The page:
I recently came across this excellent roundtable discussion on the three major views of eschatology: Pre-Millennialism, Amillennialism, and Post-Millennialism. The discussion took place about ten years ago at Bethlehem College and Seminary between Jim Hamilton, Sam Storms, and Doug Wilson, and moderated by John Piper who is also a Pre-Millennialist. Hamilton, an associate professor of New Testament at Southern Seminary in Louisville, represented Pre-Millennialism, which is the view I have always held and is the perspective from which I wrote my commentary on Revelation, The Unveiling of Jesus Christ. Yet, my enjoyment of this discussion came not in hearing the view I agree with but from hearing the differing perspectives of Storms and Wilson.
Very often we have the tendency to only listen to those with whom we agree and if we hear anything about other perspectives, it is usually in the context of someone on our own side saying what is the other view. Consequently, this leads more often then not to us developing caricatures in our minds that are only made up of the extreme elements of a view and do not actually exist in the real world. Many of Storms’ arguments I found very convincing, though I am by no means persuaded to adopt Amillennialism; that is still a long way off because of other textual problems. I also was very encouraged by Wilson’s tactful attitude in explaining that Post-Millennialism is not the same thing as Dominionism, or “bringing in the Kingdom of God by carnal means,” as Piper described. In the words of Piper at the end, Wilson’s strategies for “conquering the world” feel just like the evangelism strategies of any pre-millennialist; you do not get a sense of dominionist theology at all, the gospel going forth into a hostile world and, like leaven, slowly but surely changing the world. Furthermore, I was also forced to acknowledge that my view – Pre-Millennialism – does have its’ own interpretive problems like the other views have their problems.
The first problem is the difficulty of harmonizing 1 Corinthians 15 with Revelation 20. Storms made an excellent point about this because the text does say, “For he must reign until he has put all enemies under his feet. The last enemy to be destroyed is death” (1 Corinthians 15:25-26). Paul then goes on to quote the prophets Isaiah and Hosea in the context of the Lord’s return, “‘Death has been swallowed up in victory.’ ‘Where, O death, is your victory? Where, O death, is your sting?'” (1 Cor. 15:54-55; cf. Isaiah 25:8; Hosea 13:14). This is very strong support for Storms’ argument, that Christ is reigning in heaven until he comes to earth to end death once and for all. Storms also makes a good point that the end of Revelation 19 does seem to be very exhaustive and yet there must be some unbelievers who survive to live in the millennial age for the Satan’s rebellion to take place. Of course, Piper made the good point in response to this that babies would grow up and not all of them would of necessity trust in Christ; some may be deceived when Satan is released and follow him instead. Lastly, Storms’ contrast of Revelation 20 and 21 regarding the specific adjective “first” coupled with the word anastasis was very convincing as well. Of course, as a Pre-Millennialist, I went in agreeing with Hamilton and Piper but was very much edified by both Wilson and Storms as well.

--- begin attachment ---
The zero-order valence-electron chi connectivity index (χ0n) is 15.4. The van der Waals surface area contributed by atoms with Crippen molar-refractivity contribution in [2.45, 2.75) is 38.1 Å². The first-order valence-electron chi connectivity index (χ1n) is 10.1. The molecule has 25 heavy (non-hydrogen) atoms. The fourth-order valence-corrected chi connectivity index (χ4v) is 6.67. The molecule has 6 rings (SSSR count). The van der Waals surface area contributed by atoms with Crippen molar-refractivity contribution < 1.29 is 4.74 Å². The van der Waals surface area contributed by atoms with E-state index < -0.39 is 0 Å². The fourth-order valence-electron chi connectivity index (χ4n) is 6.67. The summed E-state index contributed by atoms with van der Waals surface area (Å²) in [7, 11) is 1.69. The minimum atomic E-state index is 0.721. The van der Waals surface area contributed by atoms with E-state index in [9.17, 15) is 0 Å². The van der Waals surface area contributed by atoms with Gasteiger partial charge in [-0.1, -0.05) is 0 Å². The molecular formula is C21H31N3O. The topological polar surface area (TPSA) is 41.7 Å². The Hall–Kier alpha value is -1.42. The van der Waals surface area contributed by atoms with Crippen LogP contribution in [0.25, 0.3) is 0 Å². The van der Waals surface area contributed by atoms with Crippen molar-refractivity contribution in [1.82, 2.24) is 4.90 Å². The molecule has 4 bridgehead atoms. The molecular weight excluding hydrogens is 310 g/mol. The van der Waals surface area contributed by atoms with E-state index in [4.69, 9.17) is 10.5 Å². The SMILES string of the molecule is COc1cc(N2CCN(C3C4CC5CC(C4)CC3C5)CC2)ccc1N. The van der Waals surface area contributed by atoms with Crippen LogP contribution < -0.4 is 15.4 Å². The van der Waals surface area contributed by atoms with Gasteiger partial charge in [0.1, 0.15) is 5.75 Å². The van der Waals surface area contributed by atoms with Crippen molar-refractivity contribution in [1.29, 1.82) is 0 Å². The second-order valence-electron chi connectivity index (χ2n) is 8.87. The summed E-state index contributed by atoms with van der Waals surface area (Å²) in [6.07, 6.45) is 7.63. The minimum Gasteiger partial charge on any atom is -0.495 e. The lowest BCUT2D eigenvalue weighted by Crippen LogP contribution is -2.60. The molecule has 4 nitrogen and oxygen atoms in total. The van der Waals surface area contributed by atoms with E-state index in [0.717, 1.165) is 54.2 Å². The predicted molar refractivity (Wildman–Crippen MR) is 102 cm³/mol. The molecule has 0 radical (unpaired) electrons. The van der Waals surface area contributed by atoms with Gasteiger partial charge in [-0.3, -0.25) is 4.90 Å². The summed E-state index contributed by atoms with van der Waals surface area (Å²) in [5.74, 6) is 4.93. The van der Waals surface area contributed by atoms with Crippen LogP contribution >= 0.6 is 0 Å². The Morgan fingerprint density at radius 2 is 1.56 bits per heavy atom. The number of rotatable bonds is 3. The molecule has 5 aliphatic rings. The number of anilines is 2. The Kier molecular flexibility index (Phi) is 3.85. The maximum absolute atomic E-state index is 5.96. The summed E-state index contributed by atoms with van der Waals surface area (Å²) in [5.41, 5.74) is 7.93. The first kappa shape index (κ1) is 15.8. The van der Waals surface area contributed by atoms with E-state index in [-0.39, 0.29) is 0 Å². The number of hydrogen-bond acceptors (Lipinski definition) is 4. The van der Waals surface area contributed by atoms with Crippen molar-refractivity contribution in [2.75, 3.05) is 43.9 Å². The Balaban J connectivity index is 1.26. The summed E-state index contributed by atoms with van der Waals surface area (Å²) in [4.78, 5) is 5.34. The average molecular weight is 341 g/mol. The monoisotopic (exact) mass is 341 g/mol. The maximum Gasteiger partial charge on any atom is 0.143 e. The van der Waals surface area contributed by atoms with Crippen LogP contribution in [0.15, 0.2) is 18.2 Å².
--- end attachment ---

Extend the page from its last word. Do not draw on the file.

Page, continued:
Succinctly put, this is a very good discussion that gives Christians a lot to chew on in coming to an understanding of the truth. It is also a good display of Christian, brotherly love even while disagreeing, the discussion very passionate for the truth of Scripture but also filled with laughs and enjoyment of each others fellowship.
Premillennialism (represented by Jim Hamilton): The return of Christ happens before (pre-) the thousand-year reign of Christ, which is a reign of the risen Christ on the earth.
Amillennialism (represented by Sam Storms): The return of Christ happens after the thousand-year reign, a reign that occurs in heaven, in the intermediate state, and not upon the earth. Those who have died in faith and entered into the presence of Christ share his rule and reign during the current church age in which we now live.
Postmillennialism (represented by Doug Wilson): The return of Christ happens after (post-) the thousand-year reign, which corresponds to the Christian age, and the reign of Christ from heaven leads the church to triumph by and through the gospel to such an extent that the Great Commission will be successfully fulfilled, and the Christian faith will pervade all the cultures of all the nations of men. All Christ’s enemies will be subdued in this way, with the exception of death, which he will destroy by his coming.